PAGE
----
At the spinning mill, cotton bales from the fields are prepared for further production. First, the cotton is combed by a machine to remove dirt from the fields and align all the fibres in the same direction. This method obtains the best and longest fibres, and this is the only quality we use.
The output is a thick, consistent 'sliver' of fibres which is fed to spinning machines.
"Because the fibres are so long, they have a great anti-pilling quality."
The spinning machine separates the fibres from the sliver and twists them tightly together. This is how our organic cotton is spun into yarns. Because the fibres are so long, they won't normally come loose from the yarn. This quality is called anti-pilling, meaning you won't see small balls of fibre appearing on your clothes - even after many washes.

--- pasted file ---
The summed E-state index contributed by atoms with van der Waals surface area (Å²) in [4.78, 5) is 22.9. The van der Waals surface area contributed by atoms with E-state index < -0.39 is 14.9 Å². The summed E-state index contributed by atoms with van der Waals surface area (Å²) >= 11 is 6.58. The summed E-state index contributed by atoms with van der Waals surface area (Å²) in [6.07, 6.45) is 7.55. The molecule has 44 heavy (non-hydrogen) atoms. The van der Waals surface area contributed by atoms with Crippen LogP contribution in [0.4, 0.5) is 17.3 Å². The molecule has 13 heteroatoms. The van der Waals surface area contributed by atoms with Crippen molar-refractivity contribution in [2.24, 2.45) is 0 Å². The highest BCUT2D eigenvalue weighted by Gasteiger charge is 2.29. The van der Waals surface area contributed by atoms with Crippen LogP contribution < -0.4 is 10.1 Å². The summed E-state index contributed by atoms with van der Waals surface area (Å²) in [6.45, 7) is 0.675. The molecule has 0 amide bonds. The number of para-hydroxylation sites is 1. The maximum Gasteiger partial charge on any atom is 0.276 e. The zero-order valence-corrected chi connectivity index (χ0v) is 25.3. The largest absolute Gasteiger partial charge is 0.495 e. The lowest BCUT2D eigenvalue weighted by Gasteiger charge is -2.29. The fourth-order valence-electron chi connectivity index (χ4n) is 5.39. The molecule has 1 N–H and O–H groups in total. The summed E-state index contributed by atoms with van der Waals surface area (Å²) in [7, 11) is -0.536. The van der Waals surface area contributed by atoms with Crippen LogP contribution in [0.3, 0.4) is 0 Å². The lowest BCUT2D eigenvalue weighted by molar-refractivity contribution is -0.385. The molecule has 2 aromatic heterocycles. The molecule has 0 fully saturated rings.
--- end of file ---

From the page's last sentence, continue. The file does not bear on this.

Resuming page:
For our eucalyptus fabric, the spinning process is roughly the same. The eucalyptus fibres, which are obtained in earlier in our process, are also carded into a sliver and then spun into yarns.
The smoothness of the eucalyptus fibre also makes for a great anti-pilling quality. The sturdiness, colour fastness and anti-pilling qualities of the yarns are tested vigorously in the factory.
After the spinning process, the full bobbins of spun yarn are sent off to the knitting mill where the fabric for our basics is made.